The chicken and waffles at Houston's The Breakfast Klub
are not to be trifled with. 

I ordered the chicken and waffles. To be completely honest, I had never had chicken and waffles before. So heavy. So starchy. Not good for you. BUT it was one of their specialties, so if I was going to have it, I may as well have it from a place that's famous for it! And it was heavy. And it was starchy. But OMG. I totally understand why so many people have diabetes now!!! It was sooooo good! I ate more of the chicken than I did of the waffle, mainly because the chicken was so good that I wanted to weep tears of thankfulness. Feeling completely satisfied, I waddled back to the car.

It was a Monday, so most of the big museums were closed. There was one place open, though, that many on the world wide web seemed to think was a quintessential Houston experience - the Rothko Chapel. This unassuming building with its quiet courtyard is nestled in the museum district and holds  14 Rothko murals. It's free, and it appears to be open nearly every day. I found a parking spot on the street and went to check it out.

It's a quiet space, rounded off on the inside, with pews and pillows on the floor for sitting. Light is indirect. Time seems to slow down inside, as the murals quietly vibrate. Unfortunately, no photos are allowed, so I can't share that with you. However, it's a very unique place, and I recommend stopping in for some quiet reflection. 

The Rothko Chapel is the perfect place for quiet reflection.

By this time, my hotel room in The Woodlands was ready, so off I went. I checked into the Westin at The Woodlands there, and it was comfortable and VERY centrally located. I'd never visited The Woodlands before, and I found it fascinating. It's a master-planned community, with clusters of neighborhoods grouped around the city center. The city center features green space, an outdoor mall, several main streets lined with shops, restaurants, and movie theaters, and a man-made waterway and pond dotted with water taxis and kayakers. Though most of my time in The Woodlands was spent on business, I did enjoy the times I was able to get out and walk around, as it's a very walkable community. I did a bit of window shopping, enjoyed some of the outdoor public spaces, and ate in a few of the restaurants before it was time to head back home.

Until next time, Texas!

Sisters in San Francisco (cont.)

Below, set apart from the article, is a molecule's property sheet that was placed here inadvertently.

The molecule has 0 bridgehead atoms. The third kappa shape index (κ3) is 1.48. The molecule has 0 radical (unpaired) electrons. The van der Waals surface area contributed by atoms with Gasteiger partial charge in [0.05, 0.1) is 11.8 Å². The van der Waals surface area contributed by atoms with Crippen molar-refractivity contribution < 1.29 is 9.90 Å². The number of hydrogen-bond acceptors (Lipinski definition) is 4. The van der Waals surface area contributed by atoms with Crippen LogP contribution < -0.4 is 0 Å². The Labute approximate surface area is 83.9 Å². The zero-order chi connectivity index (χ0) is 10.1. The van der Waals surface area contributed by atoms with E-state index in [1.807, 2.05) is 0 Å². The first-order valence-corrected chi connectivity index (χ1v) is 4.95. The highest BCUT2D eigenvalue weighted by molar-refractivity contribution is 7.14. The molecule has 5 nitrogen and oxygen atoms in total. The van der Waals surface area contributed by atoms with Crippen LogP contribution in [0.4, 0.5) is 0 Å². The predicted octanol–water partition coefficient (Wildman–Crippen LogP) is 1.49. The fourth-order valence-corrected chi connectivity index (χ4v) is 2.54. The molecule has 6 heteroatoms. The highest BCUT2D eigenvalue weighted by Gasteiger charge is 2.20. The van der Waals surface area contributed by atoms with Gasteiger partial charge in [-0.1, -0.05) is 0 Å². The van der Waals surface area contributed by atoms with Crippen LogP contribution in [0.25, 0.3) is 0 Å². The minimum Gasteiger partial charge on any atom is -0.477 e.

Lombard Street
Day 5

On our last full day in the city, we'd planned to hike Land's End for amazing views. Unfortunately, the weather had other plans. That day dawned chilly, windy, and cloudy. Pivoting, we figured we'd start the day by hitting some tourist attractions in the hopes that the sky would clear for an afternoon hike.

Our first stop was Lombard Street, the crookedest street in America. We watched a couple of truck drivers gingerly make their way down it, and we also enjoyed the city view at the top. Then, we headed for San Francisco's painted ladies, down near Alamo Park. We admired the intricate detail work on these beautiful Victorian-style houses while humming the Full House theme song. We also walked around Alamo Park a bit, as there are interesting houses to see on every side.

Laura, Grace, and the painted ladies!

After that, we walked to Golden Gate Park. (There were parts of this walk that were a bit sketchy. That, combined with the poor weather, made me wish we'd taken a cab for this portion of our jaunt.) Once there, and needing to warm up, the park's Conservatory of Flowers beckoned to us. What a great stop! We ducked into this historic landmark, which is the oldest wood-and-glass conservatory in North America. We were transported into a world filled with orchids, cycads, aquatics, and other fantastic plants. We particularly loved the butterfly room, where the delicate creatures fluttered all around us. (One even lighted on Laura's shoe!) This was a great place to slow down, take a load off, and warm up.

Butterfly at the Conservatory

After our visit to the conservatory, the weather was still poor. We sadly decided to bag our Land's End hike and take refuge in the deYoung Museum, which is also located in Golden Gate Park. Once inside, we first visited the cafe for some filling and very reasonably-priced lunch. Then, we lost ourselves in a world of American and contemporary art. They had some very interesting Dalis, and a Modigliani or two. They also had a large gallery where they paired paintings with descriptive poems written by students. Love that exhibit. We also enjoyed their African and Oceanic collections. Though the museum is sizable, it's easily covered in a day or a long afternoon, and there's plenty to keep you occupied! We spent the rest of the afternoon here, then caught a cab back to the hotel.